Evaluating impacts of fishing on benthic habitats: A risk assessment framework applied to Australian fisheries
Williams, A and Dowdney, J and Smith, Anthony and Hobday, A and Fuller, M, Evaluating impacts of fishing on benthic habitats: A risk assessment framework applied to Australian fisheries, Fisheries Research: An International Journal on Fishing Technology, Fisheries Science and Fisheries Management, 112, (3) pp. 154-167. ISSN 0165-7836 (2011) [Refereed Article]
Ecosystem-based management (EBM), in the context of fishing, considers impacts on all parts of an exploited marine ecosystem. Understanding the impacts of fishing on habitats is a necessary part of adopting EBM, but multi-scale data that describe the types and distributions of habitats, and the interactions of fishing with them, are typically limited or entirely lacking. An approach developed to address habitat impacts, and applied to all offshore bottom contact fisheries in Australian waters, forms part of a hierarchical risk assessment framework - the Ecological Risk Assessment for the Effects of Fishing (ERAEF). Its progressively quantitative hierarchical approach enables higher-risk interactions to be identified and prioritised in the early and intermediate assessment stages by screening out lower-risk interactions. The approach makes the best use of all available data, but it can also be inferential where data are lacking. At the intermediate level of the ERAEF, a semi-quantitative approach uses a general conceptual model of how fishing impacts on ecological systems, with a focus at the level of regional sub-fisheries defined by fishing method (gear type). A set of quantifiable attributes for habitats are used to describe the 'susceptibility' of each habitat to damage that may be caused by specific fishing gears; resilience is generalised as a habitat's inherent 'productivity' (ability to recover from damage). In the ERAEF, photographic imagery was used effectively to provide a standardised method to classify habitats, to visualise the attributes assessed, and to communicate with stakeholders. The application of the ERAEF to habitats is illustrated using results from a multi-sector fishery off southern Australia that has five primary sub-fisheries: two bottom trawl ('otter trawler' or 'dragger'), bottom set auto-longline, bottom set gill net, and Danish seine. In the case of the otter trawl sub-fishery, a set of 158 habitat types was considered, of which 46, mostly on the outer continental shelf and slope, were identified as potentially higher risk and deserving management attention. Strengths of the ERAEF approach for benthic habitats include methodological flexibility and wide applicability, and in being interactive and inclusive - bringing stakeholders, scientists and managers together to 'put habitat on the radar' and to develop management solutions. Limitations include difficulties in construction and validation of scored attributes and scale dependence. In the context of ecological risk management, this method offers a way to assess risks to marine habitats in a rigorous, transparent, and repeatable manner.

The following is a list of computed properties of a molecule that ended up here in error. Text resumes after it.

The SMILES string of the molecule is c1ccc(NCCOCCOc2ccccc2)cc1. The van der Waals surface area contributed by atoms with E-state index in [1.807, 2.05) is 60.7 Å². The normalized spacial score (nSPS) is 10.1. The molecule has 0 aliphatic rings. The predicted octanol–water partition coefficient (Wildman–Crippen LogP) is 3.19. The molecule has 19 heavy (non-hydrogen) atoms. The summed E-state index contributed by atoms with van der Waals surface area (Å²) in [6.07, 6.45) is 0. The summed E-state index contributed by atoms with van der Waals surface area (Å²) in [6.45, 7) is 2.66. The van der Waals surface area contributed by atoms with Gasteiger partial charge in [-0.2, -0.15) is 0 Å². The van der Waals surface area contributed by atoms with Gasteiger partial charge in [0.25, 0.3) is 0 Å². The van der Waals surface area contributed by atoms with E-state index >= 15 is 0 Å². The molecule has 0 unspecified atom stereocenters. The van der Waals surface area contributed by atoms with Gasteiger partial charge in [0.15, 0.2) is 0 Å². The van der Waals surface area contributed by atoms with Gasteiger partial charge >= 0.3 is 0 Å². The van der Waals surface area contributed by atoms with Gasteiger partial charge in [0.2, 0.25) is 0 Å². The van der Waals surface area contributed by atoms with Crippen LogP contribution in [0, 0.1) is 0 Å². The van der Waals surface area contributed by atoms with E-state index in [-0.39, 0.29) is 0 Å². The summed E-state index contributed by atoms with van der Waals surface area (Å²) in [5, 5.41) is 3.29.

data limited fisheries, EBM, ecological risk assessment, habitat